William Bailie, "Problems of Anarchism: Introduction, 1. Social and Individual
Problems of Anarchism.
1.—Society and Individual
Life throughout all its manifestations has one common need, unimpeded growth, which in man becomes translated into the aspiration for individual freedom. Being a necessary condition to progressive development, it is remarkable that so primary a want arising out of life itself should still be so imperfectly understood and so dimly recognized.
The desire for liberty has accompanied the human race as well as other animal species under nearly all conditions known to us. Sometimes crushed and well nigh stamped out, it has in the long run always reasserted itself, for indeed it is inseparable from conscious existence. The struggle of man against nature early became the struggle of man against man. This form of the battle is not ended yet. And the ever present need of personal freedom has borne and still bears a prominent part in the contest.
In the purely animal horde from which our human ancestors at some time slowly grew into societies having more or less cohesion there was doubtless a larger measure of individual liberty than was afterwards possible. But the term is meaningless except in its relative application to man as a social being living in some kind of definite relation to his fellows. So that, when we speak of personal liberty and the desire for unhindered development, it is always in relation to society, and only in the social state that the individual man is the subject of study and investigation.
Society, however, has never ceased to put a halter on the freedom of its members. Not content with limiting each so as to allow all an equal share of liberty, or rather giving freedom to all bounded only by consideration of others, it has from the first inclined to destroy entirely the liberty of the individual; by custom, by law, by religion, by enforced economic conditions, by the whole routine of life it has checked his progress, stolen away his rights, fettered his natural power of development, and almost annihilated his freedom.
True progress and civilization are nothing but the gradual acquirement of liberty by each. Every progressive change, every reform, every improvement is a revolution in favor of the individual. Let us for a moment take a perspective view of the past. We can then better realize the position attained in the present.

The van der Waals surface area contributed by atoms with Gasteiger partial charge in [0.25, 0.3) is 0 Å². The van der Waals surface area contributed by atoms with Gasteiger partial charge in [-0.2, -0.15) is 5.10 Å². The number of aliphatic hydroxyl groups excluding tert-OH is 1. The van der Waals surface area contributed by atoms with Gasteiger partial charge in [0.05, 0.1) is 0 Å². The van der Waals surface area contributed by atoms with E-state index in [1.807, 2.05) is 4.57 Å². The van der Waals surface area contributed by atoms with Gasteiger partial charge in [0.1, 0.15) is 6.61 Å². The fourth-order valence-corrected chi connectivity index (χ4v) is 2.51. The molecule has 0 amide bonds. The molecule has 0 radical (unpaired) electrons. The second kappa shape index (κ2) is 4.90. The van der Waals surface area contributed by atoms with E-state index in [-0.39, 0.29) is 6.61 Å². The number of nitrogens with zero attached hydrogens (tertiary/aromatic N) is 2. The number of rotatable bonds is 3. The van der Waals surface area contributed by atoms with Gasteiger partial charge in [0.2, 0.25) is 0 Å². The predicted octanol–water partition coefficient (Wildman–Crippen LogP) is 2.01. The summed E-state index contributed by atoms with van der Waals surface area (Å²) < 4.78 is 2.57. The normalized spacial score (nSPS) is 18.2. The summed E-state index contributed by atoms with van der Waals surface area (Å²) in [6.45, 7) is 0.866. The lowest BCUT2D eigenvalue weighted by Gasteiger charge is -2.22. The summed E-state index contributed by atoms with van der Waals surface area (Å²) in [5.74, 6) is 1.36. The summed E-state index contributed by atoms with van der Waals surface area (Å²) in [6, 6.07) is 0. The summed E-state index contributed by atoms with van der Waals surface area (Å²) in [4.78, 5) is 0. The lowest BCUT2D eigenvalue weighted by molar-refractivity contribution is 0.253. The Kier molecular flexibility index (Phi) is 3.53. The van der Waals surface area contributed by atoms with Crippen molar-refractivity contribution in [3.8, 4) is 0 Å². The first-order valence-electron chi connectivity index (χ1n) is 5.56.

The earliest social condition we yet know of seems to have been largely communistic in form. The tribe or clan is the unit. The man is quite subordinate. No rights, no property, for him exists: these are thought of only as connected with the unit of which he is a part.
Seldom has he a wife of his own; children are not his, they belong either to the tribe or to maternal relatives. Custom rules all his actions. His conduct the crudest savagery: his passions, tempered by the instinct of self-preservation, his only guide. All, however, set in the mold of the social state in which he lives, society claims him and bolds him for its own. Individuality does not thrive here. There is but little aspiration for freedom or a better condition. Progress is painfully slow. The dark night of this age must have been terribly protracted.
The next stage of social growth discloses the family as the unit of society, not of course the family as it now obtains, but each member still dependent on the collectivity; chieftainship or monarchy having developed as the political form. Religion now takes a more permanent hold; whatever the individual may have gained through the evolution of the community, he loses by subordinating himself to the prevailing superstition. All the abuses that enslave man now hold revel, and liberty for him seems farther off than ever.
From this form of society various developments finally break forth. The individual at length emerges as the social unit. His rights, his property, his liberty begin to have theoretical recognition. Thus far reached the society of ancient
Following closely upon the moral and religious revolt came the movement for political reform. Revolutions gave destroyed the prerogatives of kings, taken the power from aristocracy, and we now see democracy wholly or in part wielding the privileges once the exclusive right of a few. Individual liberty has been sought through the form of political equality. Whether achieved or not, it has been the aim of all the great changes in the form and powers of government since the American and French revolutions. With this primary aim the young republic of the western world set out on her career. And ever since have the progressive nations of